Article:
They used the best-known copies of the original versions. One of these was the 'GOUT' (George's Original Unaltered Trilogy) version. This was an attempt by Lucasfilm in 2006 to silence the demands and complaints and release the original versions on DVD; however the 'original' source was from a 1993 laserdisc master and had a number of issues. These include a lower quality picture (including faded or washed out colours and contrast), aliasing, obvious digital noise removal that caused ghosting effects and a non-anamorphic presentation. Despite these problems, it is one of the best quality versions of the original trilogy officially available and was one of the main sources of the project. Other sources include an original HDTV broadcast, an anamorphic SD digital broadcast master tape and even film sources – including an Italian 16mm print and a grainy LPP 35mm print - which was analyzed with a homemade film scanner. Various elements from these different sources were either constructed into a single picture and whole up-scaled shots were added to the final cut. All of these elements combined into a single seamless edit.
The video at the end of this article highlights these rebellious fan's intentions and the processes they used with examples. It's a really fascinating glimpse into technology being used in a slightly different way to the norm and it's quite lovely to see how devoted some people can be to cinematic history and art. Its also incredibly impressive how they were able to achieve their goals using a variety of less-than ideal sources. What's even more remarkable is the fact that this didn't cost anywhere close to the $15 million Lucas spent.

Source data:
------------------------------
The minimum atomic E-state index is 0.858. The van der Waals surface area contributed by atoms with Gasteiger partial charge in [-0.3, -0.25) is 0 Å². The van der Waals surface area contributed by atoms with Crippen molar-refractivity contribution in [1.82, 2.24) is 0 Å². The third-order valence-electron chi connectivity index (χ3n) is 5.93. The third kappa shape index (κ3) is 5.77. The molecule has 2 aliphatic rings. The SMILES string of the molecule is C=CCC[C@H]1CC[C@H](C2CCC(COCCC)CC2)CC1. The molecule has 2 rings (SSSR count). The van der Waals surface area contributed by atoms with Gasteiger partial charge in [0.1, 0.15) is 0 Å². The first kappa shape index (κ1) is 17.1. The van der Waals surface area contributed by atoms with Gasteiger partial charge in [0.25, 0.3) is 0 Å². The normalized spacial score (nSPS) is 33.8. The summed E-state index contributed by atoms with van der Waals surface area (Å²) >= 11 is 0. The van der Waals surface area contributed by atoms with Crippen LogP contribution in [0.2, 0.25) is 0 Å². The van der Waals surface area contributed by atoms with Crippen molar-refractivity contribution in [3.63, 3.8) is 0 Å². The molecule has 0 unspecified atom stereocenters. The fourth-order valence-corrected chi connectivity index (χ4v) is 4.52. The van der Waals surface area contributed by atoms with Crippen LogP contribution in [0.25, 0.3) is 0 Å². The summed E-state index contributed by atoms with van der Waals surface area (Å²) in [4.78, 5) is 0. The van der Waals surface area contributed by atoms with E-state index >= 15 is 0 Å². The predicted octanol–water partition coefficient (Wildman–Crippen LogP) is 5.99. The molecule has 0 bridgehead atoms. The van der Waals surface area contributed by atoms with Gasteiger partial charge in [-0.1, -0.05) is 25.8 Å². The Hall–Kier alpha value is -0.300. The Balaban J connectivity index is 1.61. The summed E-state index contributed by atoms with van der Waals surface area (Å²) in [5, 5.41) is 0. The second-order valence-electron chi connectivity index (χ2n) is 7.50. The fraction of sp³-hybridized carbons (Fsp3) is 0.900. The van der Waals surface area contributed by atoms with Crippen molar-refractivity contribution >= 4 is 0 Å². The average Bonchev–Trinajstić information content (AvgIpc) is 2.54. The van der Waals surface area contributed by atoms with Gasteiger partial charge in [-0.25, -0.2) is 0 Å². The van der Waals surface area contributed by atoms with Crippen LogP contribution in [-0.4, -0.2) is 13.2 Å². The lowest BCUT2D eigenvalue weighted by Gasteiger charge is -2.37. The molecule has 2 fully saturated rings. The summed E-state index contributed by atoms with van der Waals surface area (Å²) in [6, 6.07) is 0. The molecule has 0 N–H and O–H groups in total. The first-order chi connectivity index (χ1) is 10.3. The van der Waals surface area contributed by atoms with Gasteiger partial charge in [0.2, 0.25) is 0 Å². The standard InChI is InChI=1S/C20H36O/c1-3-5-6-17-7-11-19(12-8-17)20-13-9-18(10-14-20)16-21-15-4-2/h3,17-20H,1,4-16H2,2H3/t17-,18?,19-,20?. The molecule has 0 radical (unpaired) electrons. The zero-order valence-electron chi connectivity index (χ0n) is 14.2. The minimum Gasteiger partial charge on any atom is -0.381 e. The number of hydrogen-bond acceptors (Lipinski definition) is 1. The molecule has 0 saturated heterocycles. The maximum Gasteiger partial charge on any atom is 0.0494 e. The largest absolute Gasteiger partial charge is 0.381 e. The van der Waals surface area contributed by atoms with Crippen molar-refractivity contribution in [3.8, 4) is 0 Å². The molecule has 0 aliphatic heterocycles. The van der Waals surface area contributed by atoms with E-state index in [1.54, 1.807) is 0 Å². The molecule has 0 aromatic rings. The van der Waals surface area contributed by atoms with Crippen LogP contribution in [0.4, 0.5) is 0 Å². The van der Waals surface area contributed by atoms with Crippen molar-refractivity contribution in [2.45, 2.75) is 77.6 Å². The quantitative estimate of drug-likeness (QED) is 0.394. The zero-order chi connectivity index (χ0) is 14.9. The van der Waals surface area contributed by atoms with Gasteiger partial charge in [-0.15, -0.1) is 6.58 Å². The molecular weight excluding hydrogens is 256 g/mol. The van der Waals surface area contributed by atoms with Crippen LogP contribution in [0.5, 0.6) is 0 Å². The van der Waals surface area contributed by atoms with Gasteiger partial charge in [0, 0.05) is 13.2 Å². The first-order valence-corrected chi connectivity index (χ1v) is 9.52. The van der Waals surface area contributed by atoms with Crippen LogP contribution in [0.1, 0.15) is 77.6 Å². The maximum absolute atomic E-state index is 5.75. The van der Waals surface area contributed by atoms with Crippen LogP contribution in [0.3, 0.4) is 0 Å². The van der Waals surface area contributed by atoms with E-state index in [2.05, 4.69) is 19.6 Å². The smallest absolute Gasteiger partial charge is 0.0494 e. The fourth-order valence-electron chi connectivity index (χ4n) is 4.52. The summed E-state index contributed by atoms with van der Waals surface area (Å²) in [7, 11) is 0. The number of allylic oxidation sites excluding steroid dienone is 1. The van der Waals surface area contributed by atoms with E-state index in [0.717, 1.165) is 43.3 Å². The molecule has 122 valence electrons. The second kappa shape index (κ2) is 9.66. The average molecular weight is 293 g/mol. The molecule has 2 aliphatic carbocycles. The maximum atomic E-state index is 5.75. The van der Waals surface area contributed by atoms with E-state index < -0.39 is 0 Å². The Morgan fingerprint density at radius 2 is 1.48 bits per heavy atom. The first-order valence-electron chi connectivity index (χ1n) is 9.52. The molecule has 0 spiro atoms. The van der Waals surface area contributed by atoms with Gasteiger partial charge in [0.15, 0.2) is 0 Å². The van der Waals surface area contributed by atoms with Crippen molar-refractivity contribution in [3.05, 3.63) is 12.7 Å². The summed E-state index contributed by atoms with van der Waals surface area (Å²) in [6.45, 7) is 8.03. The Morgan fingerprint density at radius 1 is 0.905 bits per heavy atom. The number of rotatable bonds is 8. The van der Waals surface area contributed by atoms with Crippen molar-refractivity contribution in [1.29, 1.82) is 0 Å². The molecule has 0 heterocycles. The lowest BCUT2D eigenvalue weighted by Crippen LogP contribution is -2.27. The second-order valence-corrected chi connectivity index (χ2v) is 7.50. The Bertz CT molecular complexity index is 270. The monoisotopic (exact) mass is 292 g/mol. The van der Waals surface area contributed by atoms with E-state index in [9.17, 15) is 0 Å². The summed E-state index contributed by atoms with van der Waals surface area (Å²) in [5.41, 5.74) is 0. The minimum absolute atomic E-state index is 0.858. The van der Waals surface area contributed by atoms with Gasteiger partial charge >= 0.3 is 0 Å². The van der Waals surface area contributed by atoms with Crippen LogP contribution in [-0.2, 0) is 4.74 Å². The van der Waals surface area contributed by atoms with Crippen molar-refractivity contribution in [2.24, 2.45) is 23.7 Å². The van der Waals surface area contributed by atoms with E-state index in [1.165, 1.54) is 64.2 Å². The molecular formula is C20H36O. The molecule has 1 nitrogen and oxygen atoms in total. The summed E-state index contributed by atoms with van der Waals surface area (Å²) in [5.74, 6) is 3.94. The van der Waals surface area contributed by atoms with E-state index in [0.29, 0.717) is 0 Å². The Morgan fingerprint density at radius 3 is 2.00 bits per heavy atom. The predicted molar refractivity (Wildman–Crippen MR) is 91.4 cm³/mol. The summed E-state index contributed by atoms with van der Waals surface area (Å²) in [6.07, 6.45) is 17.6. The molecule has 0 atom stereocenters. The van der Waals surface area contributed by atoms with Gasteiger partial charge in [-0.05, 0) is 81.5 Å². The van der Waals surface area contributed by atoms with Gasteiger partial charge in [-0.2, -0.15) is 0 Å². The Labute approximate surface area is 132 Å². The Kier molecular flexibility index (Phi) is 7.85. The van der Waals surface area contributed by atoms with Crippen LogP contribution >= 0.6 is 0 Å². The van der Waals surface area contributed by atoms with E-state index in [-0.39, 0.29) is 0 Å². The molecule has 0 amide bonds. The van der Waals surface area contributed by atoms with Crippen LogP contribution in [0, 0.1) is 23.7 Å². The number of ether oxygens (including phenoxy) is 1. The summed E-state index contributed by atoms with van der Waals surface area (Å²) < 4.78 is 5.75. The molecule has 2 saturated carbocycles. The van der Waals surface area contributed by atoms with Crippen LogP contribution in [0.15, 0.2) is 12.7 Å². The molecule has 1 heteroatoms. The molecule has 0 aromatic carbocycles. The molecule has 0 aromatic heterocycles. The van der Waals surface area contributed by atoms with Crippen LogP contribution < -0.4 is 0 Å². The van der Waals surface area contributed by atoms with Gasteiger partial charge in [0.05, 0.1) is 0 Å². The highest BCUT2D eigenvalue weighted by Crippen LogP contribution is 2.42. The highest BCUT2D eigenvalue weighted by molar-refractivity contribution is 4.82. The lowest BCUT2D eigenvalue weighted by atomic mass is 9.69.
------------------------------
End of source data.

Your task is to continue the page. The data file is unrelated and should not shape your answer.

A Different Kind of Clone
Star Wars is not the only sci-fi franchise with a passionate following to receive an upgrade. Back in 2006, Paramount had announced that they were working to upgrade and remaster the original (and much beloved) sixties series of Star Trek for everyone's (then) shiny new HD televisions. Based on the negativity surrounding the CGI tinkering of the original Star Wars movies from before, hardcore Trekies/Trekers were understandably weary and skeptical. Even fan favourite Leonard Nimoy was highly critical of the idea.
Then a funny thing happened when the shows were broadcast, the geek/nerd community was mostly silent. There was no fan protesting, no websites dedicated to hating the changes or petitions drawn up to have them removed. Some even praised the newer versions – even Mr Nimoy changed his mind when he saw them for the first time. I had always found it curious why such passionate and dedicated fans had accepted one remaster, but not another. Both are just as passionate as the other (I count myself as both), so why was there no war declared or rebel alliance formed?